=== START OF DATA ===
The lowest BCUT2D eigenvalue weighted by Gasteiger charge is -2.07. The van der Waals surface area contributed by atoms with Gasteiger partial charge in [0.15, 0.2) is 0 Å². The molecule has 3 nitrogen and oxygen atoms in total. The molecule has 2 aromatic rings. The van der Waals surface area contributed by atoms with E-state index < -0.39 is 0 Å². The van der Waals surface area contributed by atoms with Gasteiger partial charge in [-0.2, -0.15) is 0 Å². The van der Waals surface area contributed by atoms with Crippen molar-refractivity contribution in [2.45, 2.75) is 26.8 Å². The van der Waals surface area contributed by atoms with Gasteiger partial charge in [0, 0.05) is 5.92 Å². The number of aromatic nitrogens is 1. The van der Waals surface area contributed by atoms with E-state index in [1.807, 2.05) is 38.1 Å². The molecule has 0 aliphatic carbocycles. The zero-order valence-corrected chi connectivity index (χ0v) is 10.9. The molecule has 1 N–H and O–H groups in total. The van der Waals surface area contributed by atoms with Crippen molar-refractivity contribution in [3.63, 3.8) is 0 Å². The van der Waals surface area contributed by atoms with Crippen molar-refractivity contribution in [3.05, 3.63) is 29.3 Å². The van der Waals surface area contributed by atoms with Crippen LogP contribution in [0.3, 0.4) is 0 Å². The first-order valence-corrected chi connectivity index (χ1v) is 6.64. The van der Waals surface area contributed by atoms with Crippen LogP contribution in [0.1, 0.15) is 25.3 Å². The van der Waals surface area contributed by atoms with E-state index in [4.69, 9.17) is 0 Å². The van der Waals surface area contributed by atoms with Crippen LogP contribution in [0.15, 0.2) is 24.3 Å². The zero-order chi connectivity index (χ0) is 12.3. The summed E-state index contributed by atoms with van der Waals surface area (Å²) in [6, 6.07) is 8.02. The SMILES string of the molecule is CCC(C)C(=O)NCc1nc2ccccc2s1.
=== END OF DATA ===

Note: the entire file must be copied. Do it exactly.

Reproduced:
The lowest BCUT2D eigenvalue weighted by Gasteiger charge is -2.07. The van der Waals surface area contributed by atoms with Gasteiger partial charge in [0.15, 0.2) is 0 Å². The molecule has 3 nitrogen and oxygen atoms in total. The molecule has 2 aromatic rings. The van der Waals surface area contributed by atoms with E-state index < -0.39 is 0 Å². The van der Waals surface area contributed by atoms with Gasteiger partial charge in [-0.2, -0.15) is 0 Å². The van der Waals surface area contributed by atoms with Crippen molar-refractivity contribution in [2.45, 2.75) is 26.8 Å². The van der Waals surface area contributed by atoms with Gasteiger partial charge in [0, 0.05) is 5.92 Å². The number of aromatic nitrogens is 1. The van der Waals surface area contributed by atoms with E-state index in [1.807, 2.05) is 38.1 Å². The molecule has 0 aliphatic carbocycles. The zero-order valence-corrected chi connectivity index (χ0v) is 10.9. The molecule has 1 N–H and O–H groups in total. The van der Waals surface area contributed by atoms with Crippen molar-refractivity contribution in [3.63, 3.8) is 0 Å². The van der Waals surface area contributed by atoms with Crippen molar-refractivity contribution in [3.05, 3.63) is 29.3 Å². The van der Waals surface area contributed by atoms with Crippen LogP contribution in [0.3, 0.4) is 0 Å². The first-order valence-corrected chi connectivity index (χ1v) is 6.64. The van der Waals surface area contributed by atoms with Crippen LogP contribution in [0.1, 0.15) is 25.3 Å². The van der Waals surface area contributed by atoms with E-state index in [4.69, 9.17) is 0 Å². The van der Waals surface area contributed by atoms with Crippen LogP contribution in [0.15, 0.2) is 24.3 Å². The zero-order chi connectivity index (χ0) is 12.3. The summed E-state index contributed by atoms with van der Waals surface area (Å²) in [6, 6.07) is 8.02. The SMILES string of the molecule is CCC(C)C(=O)NCc1nc2ccccc2s1.